Treatable Intellectual Disability

an interactive tool for the clinician

A systematic literature review, performed by Dr. Clara van Karnebeek & Dr. Sylvia Stöckler identified 81 inborn errors of metabolism which are causally related to Intellectual Disability and amenable to therapy. These 81 diseases are presented on this website as an interactive tool for the clinician and scientist.
The information is presented in several different ways as outlined in the menu above. For each condition a disease page has been designed as information portal with access to specific genetics, biochemistry, phenotype, diagnostic tests and therapeutic options.
  • How does the tool work?
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    The menu found at the top of each page is the starting point of the tool. From there you have access to 5 different approaches to treatable ID's:
    1. Biochemical categories; 2. Signs & Symptoms; 3. Diagnostic Tests; 4. Therapy & Evidence; 5 The Disease Information Page, containing links to online resources as well as an overview of all mentioned above.

    Once you start the tool, you are prompted to click the buttons of your choice which will lead to the diseases depending on the choices you have made. In addition to the disease, some more information is displayed depending of the category you're in (see tab "What info can I find on the buttons?" top-right). By clicking a specific disease you will be forwarded to the disease page of that particular disease. This is where you'll will find an overview of all information available on that particular disease (see tab "What info can I find on the disease page?" top-centre) .

    Navigating the tool is straightforward via the menu at the top of each page. All other pages are only accessible via the "Home Page". You can always go back to the "Home page" by clicking the Treatable-ID logo or using the small menu at the bottom of each page.
  • What info can I find on the disease page?
    A visual explanation of the disease page is listed below. Each disease page contains an overview of all signs & symptoms, a figure showing the effected biochemical pathway, information on available diagnostic tests and causal therapies. In addition each page contains numerous online recourses, including OMIM, Gene Reviews, Orphanet, Online Scriver, Gene Cards, journal articles, clinical trials, and patient resource websites.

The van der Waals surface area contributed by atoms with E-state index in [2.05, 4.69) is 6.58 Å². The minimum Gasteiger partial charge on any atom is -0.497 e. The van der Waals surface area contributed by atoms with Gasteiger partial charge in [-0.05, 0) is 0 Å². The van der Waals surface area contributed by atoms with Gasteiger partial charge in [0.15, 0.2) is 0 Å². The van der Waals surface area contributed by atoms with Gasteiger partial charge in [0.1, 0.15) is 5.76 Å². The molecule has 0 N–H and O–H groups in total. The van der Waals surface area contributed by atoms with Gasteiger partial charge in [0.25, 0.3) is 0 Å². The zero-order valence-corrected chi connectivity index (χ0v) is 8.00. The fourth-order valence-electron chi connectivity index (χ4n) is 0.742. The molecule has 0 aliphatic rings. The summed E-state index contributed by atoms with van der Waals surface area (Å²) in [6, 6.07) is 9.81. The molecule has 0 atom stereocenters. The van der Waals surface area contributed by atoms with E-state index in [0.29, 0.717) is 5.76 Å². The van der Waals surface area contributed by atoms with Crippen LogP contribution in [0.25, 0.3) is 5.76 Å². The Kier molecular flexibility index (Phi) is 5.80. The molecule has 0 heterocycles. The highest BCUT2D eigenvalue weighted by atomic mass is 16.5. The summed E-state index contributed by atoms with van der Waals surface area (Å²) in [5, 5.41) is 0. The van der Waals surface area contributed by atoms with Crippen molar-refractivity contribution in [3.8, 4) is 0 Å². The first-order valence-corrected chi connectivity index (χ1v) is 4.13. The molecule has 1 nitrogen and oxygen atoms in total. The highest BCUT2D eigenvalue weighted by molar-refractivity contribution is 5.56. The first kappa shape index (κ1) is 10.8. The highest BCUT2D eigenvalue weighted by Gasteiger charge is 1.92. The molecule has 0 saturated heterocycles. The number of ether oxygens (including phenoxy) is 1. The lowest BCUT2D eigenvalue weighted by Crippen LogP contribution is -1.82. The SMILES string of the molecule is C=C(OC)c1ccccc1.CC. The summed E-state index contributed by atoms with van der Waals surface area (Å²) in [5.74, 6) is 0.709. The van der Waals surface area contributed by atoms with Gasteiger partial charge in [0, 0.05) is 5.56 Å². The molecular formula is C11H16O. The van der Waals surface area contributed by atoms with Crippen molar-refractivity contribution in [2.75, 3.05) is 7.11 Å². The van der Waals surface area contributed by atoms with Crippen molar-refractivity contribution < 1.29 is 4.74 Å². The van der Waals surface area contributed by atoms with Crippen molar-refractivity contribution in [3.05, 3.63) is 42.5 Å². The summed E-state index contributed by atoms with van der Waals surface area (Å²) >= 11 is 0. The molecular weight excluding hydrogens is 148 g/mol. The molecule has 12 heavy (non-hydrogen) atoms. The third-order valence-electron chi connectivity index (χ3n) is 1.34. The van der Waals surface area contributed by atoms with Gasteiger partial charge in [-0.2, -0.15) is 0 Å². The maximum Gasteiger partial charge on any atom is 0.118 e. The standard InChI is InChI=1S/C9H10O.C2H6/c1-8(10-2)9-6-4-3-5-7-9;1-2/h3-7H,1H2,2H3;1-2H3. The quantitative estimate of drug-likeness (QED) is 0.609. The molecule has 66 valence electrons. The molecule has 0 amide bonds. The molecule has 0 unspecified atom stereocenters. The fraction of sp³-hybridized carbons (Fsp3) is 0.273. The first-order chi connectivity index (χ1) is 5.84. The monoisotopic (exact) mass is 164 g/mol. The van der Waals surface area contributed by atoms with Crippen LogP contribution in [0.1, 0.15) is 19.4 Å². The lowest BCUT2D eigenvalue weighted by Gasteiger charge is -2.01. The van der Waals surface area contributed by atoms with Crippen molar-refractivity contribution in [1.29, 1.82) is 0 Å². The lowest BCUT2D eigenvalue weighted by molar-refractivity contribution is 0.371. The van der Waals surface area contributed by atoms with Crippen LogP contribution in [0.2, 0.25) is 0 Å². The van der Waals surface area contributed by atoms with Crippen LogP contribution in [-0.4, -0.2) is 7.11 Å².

If you click one of the buttons on the disease page you are redirected to an external web page, containing information on that specific disease. If you want to return to Treatable-ID please use the "Back" button in your browser.
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  • What info can I find on the buttons?
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    Our systematic literature review (performed according to Cochrane methodology) identified 81 metabolic diseases which are causally related to Intellectual Disability and amenable to treatment. These are presented in 15 biochemical categories according to accepted nomenclature and/or pathophysiology.
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    The clinical features for all 81 diseases are divided into neurological and non-neurological signs and symptoms.
    For each disease only the most characteristic, specific and consistent features are listed here. We emphasize that that absence or presence of specific signs and / or symptoms not fitting our list does not in any way rule out the specific disorder in a patient.
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    To facilitate a practical guide for biochemical and genetic diagnosis, we assessed which tests are necessary to diagnose each of the conditions. Accordingly we grouped the diseases into diseases diagnosed via ‘metabolic screening tests’ versus those diagnosed via a ‘single test per single disease’ approach. As Screening Tests we defined those tests in blood and urine, which are readily available in biochemical laboratories in most developed countries, and with a yield of at least 2 IEM per test. Overall, these screening tests reliably provide clues for diagnosis for 62% (50/80) of all treatable IDs. For the remaining 31 treatable conditions (38%) a specific ‘one test per one disease’ approach is required. These diseases are listed accordingly under Specific Tests.
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    In total our review identified 91 causal therapies for 81 diseases for which there is sufficient literature evidence for positive effect on development / IQ and related outcomes. For each treatment & disease, the following information is provided: therapeutic modality, level of evidence, clinical practice, effect on predefined outcomes.
  • Signs & Symptoms Search
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    In the "Signs & Symptoms" section of the tool (the green buttons), it's possible to look for diseases combining different signs & symptoms.